Hear this first BEFORE you start reading
“This article is NOT about magic software that can bring in thousands of followers overnight.”
My number one advice to my readers is always “Don’t take random actions, get a roadmap”
This applies to everything that I do, teach, and practice.
And Twitter is no different.
It’s seriously important to have a roadmap (aka clarity) before you try to automate your business.
Even though automation seems to be a savior of new internet entrepreneurs (or those who want to be ones), it is a double-edged sword.
If you try to automate random (or wrong) actions, you’re likely to automate unproven strategies and that potentially results in amplified mistakes.
You don’t want to automate mistakes. Okay? That’s the bottom line.
Enough for the intro. Let me show you how to pinpoint and build targeted Twitter audience the right way.
The Concept of Reciprocity
A mild reminder. Give before you take. You need this mindset before you start engaging with your Twitter folks.
Give people attention, they will give you attention back.
Follow them and they will follow you back.
Help them, and they will help you back.
People are not just to come raise their hand and say “I’m here. Your perfect targeted audience is here.”
You need to go out here. Find them. Follow them, and they will return the favor if they find you’re a good fit for them.
However, don’t follow random people.
Follow only quality targeted audience
You might say, yes, Ray, you make it sound super easy. That’s easier said, then done, huh? How do I know if they’re quality and targeted?
Well, to find a quality targeted audience’s really easy.
Say, if you want to open a Yoga studio, where would your target audience be?
Of course, they’re in your competitors’ studio, right?
Or, they are likely to be following Celebrity Yoga masters (influencers), right?
We’re going to apply the same logic here.
Follow these steps:
Google to find your competitors or industry influencers
Once you found them, you simply check their websites. Most likely, you will find their Twitter accounts there. Collect those Twitter accounts (Twitter handles to be precise).
You can just get 2-3 handles for the sake of this blog post, but I’d recommend you get more than 30 competitors (or influencers in your industry) once you really apply the strategy here.
See, now we have a list of competitor’s Yoga studios, right?
Get in touch with your competitors’ followers
The simple and manual way is to check out the followers of those competitors/influencers, one by one. And then you start following those followers one by one.
Now, you see I underlined “check out” above.
This is where we need to be clear to ourselves. Most of the time, we take it for granted of our own rationales when we make decisions. Because it happens so automatically.
I want you to try it for yourself.
<5-minute assignment: manual following competitors’ followers>
Allow yourself 5 minutes. Go and check out those followers and start following them manually now. Your goal is to follow at least 5 of them in this 5 minutes.
Then you come back and continue reading the post.
What actually happened when you checked out and started following those followers?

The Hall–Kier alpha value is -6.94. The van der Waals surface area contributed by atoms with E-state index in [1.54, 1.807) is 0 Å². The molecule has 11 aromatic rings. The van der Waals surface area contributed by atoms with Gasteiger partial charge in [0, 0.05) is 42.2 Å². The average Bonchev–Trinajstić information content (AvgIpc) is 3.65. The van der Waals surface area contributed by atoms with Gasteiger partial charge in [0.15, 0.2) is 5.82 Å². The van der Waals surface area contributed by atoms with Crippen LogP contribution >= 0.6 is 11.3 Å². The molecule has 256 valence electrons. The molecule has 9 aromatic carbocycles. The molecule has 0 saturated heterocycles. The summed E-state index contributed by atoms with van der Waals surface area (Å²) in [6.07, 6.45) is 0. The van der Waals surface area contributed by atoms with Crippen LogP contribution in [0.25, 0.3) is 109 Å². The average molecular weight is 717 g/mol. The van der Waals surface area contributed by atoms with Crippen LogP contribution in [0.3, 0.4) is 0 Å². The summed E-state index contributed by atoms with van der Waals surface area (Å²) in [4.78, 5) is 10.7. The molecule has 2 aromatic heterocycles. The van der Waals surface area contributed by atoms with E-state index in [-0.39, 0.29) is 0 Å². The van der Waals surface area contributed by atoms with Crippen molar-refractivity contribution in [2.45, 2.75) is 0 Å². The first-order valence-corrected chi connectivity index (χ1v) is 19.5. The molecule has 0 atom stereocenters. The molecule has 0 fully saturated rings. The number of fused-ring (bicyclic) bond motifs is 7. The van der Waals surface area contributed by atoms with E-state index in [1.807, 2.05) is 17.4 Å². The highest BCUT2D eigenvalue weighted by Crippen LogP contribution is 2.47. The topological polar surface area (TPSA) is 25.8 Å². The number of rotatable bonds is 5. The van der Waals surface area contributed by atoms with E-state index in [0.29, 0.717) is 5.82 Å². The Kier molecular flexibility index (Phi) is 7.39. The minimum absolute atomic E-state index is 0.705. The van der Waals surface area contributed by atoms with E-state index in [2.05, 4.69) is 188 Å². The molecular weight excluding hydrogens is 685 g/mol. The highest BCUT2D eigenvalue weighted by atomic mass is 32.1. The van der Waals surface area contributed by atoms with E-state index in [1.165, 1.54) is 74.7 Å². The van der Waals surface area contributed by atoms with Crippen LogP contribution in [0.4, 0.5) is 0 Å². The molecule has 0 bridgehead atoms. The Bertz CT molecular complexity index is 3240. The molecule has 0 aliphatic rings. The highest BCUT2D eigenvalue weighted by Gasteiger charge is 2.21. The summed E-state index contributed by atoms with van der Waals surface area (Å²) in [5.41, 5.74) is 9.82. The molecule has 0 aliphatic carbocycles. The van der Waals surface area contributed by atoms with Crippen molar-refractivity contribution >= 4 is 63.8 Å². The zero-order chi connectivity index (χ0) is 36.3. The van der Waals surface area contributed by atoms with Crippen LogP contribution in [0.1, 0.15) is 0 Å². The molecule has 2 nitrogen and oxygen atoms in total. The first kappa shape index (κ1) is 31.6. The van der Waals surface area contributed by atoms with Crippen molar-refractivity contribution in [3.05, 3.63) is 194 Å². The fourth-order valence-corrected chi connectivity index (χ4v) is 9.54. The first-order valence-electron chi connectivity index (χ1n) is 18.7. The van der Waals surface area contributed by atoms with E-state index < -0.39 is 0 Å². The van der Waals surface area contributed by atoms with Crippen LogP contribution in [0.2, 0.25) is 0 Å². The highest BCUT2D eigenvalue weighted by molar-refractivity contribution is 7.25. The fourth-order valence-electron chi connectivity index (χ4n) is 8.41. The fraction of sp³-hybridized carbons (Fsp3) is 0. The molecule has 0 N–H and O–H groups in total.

Did you follow every single one you come across? I bet not. There’re a lot of fake, spam accounts on Twitter nowadays. I am sure you didn’t just blindly follow those fake accounts.
When you checked it out, your brain actually started to play a screening role. It detects BS signs from those fake accounts and separates it from good ones.
You need to find your subconscious rationales of how you separate BS from the real things.
Obviously, I can’t get into your head and extract them for you (even though, I want to be able to do that!) But I can share mine, and you can apply my way of thinkings to your specific situation.
Here’re my 7 criteria to pinpoint targetted audience.
- They’re my direct competitors’ followers
Rationale: If they like my competitors, they’re likely to like my product/service too.
- They’re active and have last tweeted less than 2 weeks ago
Rationale: Inactive accounts are not worth following
- They have a profile image
Rationale: No profile image or using Twitter’s default egg profile image is a sign of an amateur. I assume they are not serious about Twitter.
- They have 100 – 10,000 followers
Rationale: Too little followers, they’re likely to just got started and my business requires people who got some experience with Twitter. Too many followers, they might be too established for my business.
- They have followers/following ratio between 0.5 and 100.
Rationale: It’s a sign of spam when followings are more than twice of followers (followers/following ratio is less than 0.5) and I just personally believe that it’s suspicious of you can get 100 times bigger number of followers than followings (e.g. a Twitter account that has 100,000 followers but only following less than 100 people.)
- They have never been followed by me.
Rational: Simple. If they’ve been followed by me and they didn’t reciprocate, I don’t follow them again.
- They’re not in my black-listed never-follow group.
Rationale: They’re simply people I never want to accidentally follow them. E.g. obvious spam account, etc.
Now it’s back to you.
Think about how you “checked it out” and write down the criteria you used.
Once you’ve got clear criteria, you can start automating those criteria so you don’t have to spend too much time “check it out” again.
Plus it will be much more consistent actions you’re taking and a lot more efficient too.
Automation tools I recommend?
There’s a lot of Twitter automation software out there. I personally use Manageflitter
Manageflitter allows me to apply those criteria in seconds and pretty simple to use.
Its user interface is not very appealing and it is definitely not the best looking software out there.
But its powerful criteria functionality is more than a makeup to those it’s inferior to competitors.